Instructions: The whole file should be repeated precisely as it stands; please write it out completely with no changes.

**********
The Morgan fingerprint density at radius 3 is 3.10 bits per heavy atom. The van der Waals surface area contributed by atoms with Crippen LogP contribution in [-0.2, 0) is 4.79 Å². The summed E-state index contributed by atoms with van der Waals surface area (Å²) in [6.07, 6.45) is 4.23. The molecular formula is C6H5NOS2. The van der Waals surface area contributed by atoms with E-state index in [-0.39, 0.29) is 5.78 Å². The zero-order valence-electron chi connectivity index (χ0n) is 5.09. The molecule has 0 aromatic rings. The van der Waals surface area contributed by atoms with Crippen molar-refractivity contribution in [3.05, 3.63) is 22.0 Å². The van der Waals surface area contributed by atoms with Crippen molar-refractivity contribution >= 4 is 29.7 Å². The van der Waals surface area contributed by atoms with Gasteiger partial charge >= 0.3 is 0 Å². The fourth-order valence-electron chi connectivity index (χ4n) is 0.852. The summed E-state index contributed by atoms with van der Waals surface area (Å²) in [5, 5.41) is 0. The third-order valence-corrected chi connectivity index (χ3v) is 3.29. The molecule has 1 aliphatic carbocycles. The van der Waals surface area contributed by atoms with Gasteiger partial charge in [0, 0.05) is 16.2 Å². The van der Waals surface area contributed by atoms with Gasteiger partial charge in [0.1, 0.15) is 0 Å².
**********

The Morgan fingerprint density at radius 3 is 3.10 bits per heavy atom. The van der Waals surface area contributed by atoms with Crippen LogP contribution in [-0.2, 0) is 4.79 Å². The summed E-state index contributed by atoms with van der Waals surface area (Å²) in [6.07, 6.45) is 4.23. The molecular formula is C6H5NOS2. The van der Waals surface area contributed by atoms with E-state index in [-0.39, 0.29) is 5.78 Å². The zero-order valence-electron chi connectivity index (χ0n) is 5.09. The molecule has 0 aromatic rings. The van der Waals surface area contributed by atoms with Crippen molar-refractivity contribution in [3.05, 3.63) is 22.0 Å². The van der Waals surface area contributed by atoms with Crippen molar-refractivity contribution >= 4 is 29.7 Å². The van der Waals surface area contributed by atoms with Gasteiger partial charge >= 0.3 is 0 Å². The fourth-order valence-electron chi connectivity index (χ4n) is 0.852. The summed E-state index contributed by atoms with van der Waals surface area (Å²) in [5, 5.41) is 0. The third-order valence-corrected chi connectivity index (χ3v) is 3.29. The molecule has 1 aliphatic carbocycles. The van der Waals surface area contributed by atoms with Gasteiger partial charge in [0, 0.05) is 16.2 Å². The van der Waals surface area contributed by atoms with Gasteiger partial charge in [0.1, 0.15) is 0 Å².